We all liked that giant dog in The NeverEnding Story* that Atreyu flew around on. Even though they called it a “luck dragon” it was totally a dog. Did you ever want to fly on it? Of course you did. When Bastian got to start making wishes with the last grain of sand after The Great Nothing consumes Fantasia, one of his first wishes is to fly around on the giant dog (er, luck dragon).
One Bushwick startup can give you a chance to fly around on the luck dragon (on video, at least): The Bosco (which happens to be named for a spirit cat).
Dennis Roberts, the company’s director of creative technology, walked us through the behind-the-scenes process of the increasingly hip party booth. In this instance, it shot video of guests and then put them into a music video on the dragon (and a motorcycle, a hot dog and a WaveRunner).
First, here’s a visual aid:
The Bosco put the project together for its sister company, a video production agency called NC17. The Bosco’s core business is putting together custom photo booths for parties and events. The company has the dev staff in place to take on all sorts of projects, such as basing aspects of a photo on your emotional state or on the precise number of people in the room at the party outside. Whatever clients can dream up, the dev team can pretty much do.
In this case, the client was effectively internal, but it was the NC17 crew that came up with the idea of inserting partygoers into a video on different sorts of vehicles.
“At first, I think we all thought it was pretty weird, but they were gung-ho about it and had this vision and knew how cool it would be, so we went with it,” Roberts told us via email. “At the meeting, they basically showed us iconic clips of motorcycles and played the Kanye ‘Bound 2’ video, and we riffed about all the possibilities.”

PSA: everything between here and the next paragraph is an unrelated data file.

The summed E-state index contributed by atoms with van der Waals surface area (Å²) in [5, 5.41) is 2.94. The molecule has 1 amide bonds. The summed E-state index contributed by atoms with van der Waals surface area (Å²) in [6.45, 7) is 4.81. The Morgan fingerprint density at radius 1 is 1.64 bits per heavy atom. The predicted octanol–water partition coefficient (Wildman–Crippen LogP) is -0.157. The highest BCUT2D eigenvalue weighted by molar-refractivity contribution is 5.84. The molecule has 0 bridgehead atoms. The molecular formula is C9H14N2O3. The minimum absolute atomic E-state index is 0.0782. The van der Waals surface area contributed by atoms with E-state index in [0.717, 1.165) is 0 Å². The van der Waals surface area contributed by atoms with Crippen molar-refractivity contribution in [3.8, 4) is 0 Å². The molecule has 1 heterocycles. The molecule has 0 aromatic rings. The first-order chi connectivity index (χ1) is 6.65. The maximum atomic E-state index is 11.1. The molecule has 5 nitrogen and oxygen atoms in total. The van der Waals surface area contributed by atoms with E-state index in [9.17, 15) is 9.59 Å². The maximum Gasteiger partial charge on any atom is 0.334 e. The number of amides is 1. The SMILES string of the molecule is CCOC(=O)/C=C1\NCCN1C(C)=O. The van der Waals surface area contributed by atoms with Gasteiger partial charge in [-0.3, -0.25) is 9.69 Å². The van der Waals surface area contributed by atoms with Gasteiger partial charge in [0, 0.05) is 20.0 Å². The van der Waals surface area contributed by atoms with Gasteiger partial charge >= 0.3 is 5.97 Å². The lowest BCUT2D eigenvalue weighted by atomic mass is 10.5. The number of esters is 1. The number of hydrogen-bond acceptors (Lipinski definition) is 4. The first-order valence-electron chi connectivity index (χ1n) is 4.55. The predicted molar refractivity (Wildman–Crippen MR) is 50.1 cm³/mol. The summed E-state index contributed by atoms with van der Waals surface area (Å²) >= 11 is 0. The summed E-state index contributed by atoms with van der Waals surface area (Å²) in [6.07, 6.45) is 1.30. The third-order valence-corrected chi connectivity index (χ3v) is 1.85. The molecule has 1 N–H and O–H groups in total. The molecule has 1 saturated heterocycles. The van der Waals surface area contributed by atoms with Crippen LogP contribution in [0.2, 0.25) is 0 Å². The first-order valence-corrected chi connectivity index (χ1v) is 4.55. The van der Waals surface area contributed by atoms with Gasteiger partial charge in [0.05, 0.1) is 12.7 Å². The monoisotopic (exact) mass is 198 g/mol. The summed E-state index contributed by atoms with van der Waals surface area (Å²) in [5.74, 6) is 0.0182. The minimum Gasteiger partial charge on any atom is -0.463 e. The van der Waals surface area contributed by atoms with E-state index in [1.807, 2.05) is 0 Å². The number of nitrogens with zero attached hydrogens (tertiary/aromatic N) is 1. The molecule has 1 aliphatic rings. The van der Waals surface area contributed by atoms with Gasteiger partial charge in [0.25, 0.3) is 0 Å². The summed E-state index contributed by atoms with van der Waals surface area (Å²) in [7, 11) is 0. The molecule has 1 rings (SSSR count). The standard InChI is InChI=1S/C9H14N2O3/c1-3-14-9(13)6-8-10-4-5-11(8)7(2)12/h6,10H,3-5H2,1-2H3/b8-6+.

The challenge for The Bosco team is making things work on the fly at an event.
Roberts said it’s relatively easy to make their effects for one technician with some knowhow, sitting at a computer, but doing it with guest after guest in an automated fashion is tricky. Then, in this case, they wanted to insert it into video, vary the backgrounds randomly and make different vehicles, all using just one fixed station.
“We had worked with incorporating After Effects into our process before, so we knew it could be done, but this was a level of complexity we hadn’t attempted before,” Roberts explained.
He braced himself for writing a complex script but it didn’t turn out to be as bad as he thought, despite the fact that it was hard to find examples of similar applications. “Without revealing too much of a trade secret,” Roberts said, “we were basically able to insert the person into any pre-made composition, so we didn’t have to worry about applying the effects and layers programmatically.”
Simpler is relative, however. The Bosco devs rendered their first successful video at about 2 a.m. the morning before the party, he told us.
Now that that problem is solved, the team is looking at more applications.
Roberts wrote, “We’re working with [a cable TV network] right now on one of their new shows premiering this season, and we’re developing a booth that puts you in a sandstorm and lets you escape certain death by running out of a collapsing cave. The possibilities have me really excited.”
Anyone would be.
*Don’t watch this movie after you’ve turned 25.
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